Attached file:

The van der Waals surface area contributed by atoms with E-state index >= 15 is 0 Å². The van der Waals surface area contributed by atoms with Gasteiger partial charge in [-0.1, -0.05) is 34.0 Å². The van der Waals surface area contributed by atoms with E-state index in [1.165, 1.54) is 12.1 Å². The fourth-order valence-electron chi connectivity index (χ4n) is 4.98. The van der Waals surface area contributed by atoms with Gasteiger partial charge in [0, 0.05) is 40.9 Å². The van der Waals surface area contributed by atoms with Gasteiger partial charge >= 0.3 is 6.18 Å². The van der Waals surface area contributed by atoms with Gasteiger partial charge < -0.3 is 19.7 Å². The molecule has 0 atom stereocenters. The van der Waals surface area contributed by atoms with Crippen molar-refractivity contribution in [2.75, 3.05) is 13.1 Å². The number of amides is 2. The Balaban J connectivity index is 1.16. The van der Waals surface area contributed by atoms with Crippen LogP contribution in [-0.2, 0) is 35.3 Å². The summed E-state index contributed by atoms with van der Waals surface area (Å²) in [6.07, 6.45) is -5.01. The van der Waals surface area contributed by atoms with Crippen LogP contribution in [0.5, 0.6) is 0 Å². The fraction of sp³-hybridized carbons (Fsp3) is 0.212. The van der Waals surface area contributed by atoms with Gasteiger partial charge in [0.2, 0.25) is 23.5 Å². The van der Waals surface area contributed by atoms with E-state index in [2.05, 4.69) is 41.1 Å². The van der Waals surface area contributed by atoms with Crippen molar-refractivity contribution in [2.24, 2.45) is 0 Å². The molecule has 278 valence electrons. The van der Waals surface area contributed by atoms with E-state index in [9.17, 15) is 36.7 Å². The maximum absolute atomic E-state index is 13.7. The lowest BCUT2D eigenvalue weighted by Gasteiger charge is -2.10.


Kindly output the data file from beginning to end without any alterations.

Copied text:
The van der Waals surface area contributed by atoms with E-state index >= 15 is 0 Å². The van der Waals surface area contributed by atoms with Gasteiger partial charge in [-0.1, -0.05) is 34.0 Å². The van der Waals surface area contributed by atoms with E-state index in [1.165, 1.54) is 12.1 Å². The fourth-order valence-electron chi connectivity index (χ4n) is 4.98. The van der Waals surface area contributed by atoms with Gasteiger partial charge in [0, 0.05) is 40.9 Å². The van der Waals surface area contributed by atoms with Gasteiger partial charge >= 0.3 is 6.18 Å². The van der Waals surface area contributed by atoms with Gasteiger partial charge < -0.3 is 19.7 Å². The molecule has 0 atom stereocenters. The van der Waals surface area contributed by atoms with Crippen molar-refractivity contribution in [2.75, 3.05) is 13.1 Å². The number of amides is 2. The Balaban J connectivity index is 1.16. The van der Waals surface area contributed by atoms with Crippen LogP contribution in [-0.2, 0) is 35.3 Å². The summed E-state index contributed by atoms with van der Waals surface area (Å²) in [6.07, 6.45) is -5.01. The van der Waals surface area contributed by atoms with Crippen LogP contribution in [0.5, 0.6) is 0 Å². The fraction of sp³-hybridized carbons (Fsp3) is 0.212. The van der Waals surface area contributed by atoms with Gasteiger partial charge in [0.2, 0.25) is 23.5 Å². The van der Waals surface area contributed by atoms with E-state index in [2.05, 4.69) is 41.1 Å². The van der Waals surface area contributed by atoms with Crippen molar-refractivity contribution in [2.24, 2.45) is 0 Å². The molecule has 278 valence electrons. The van der Waals surface area contributed by atoms with E-state index in [9.17, 15) is 36.7 Å². The maximum absolute atomic E-state index is 13.7. The lowest BCUT2D eigenvalue weighted by Gasteiger charge is -2.10.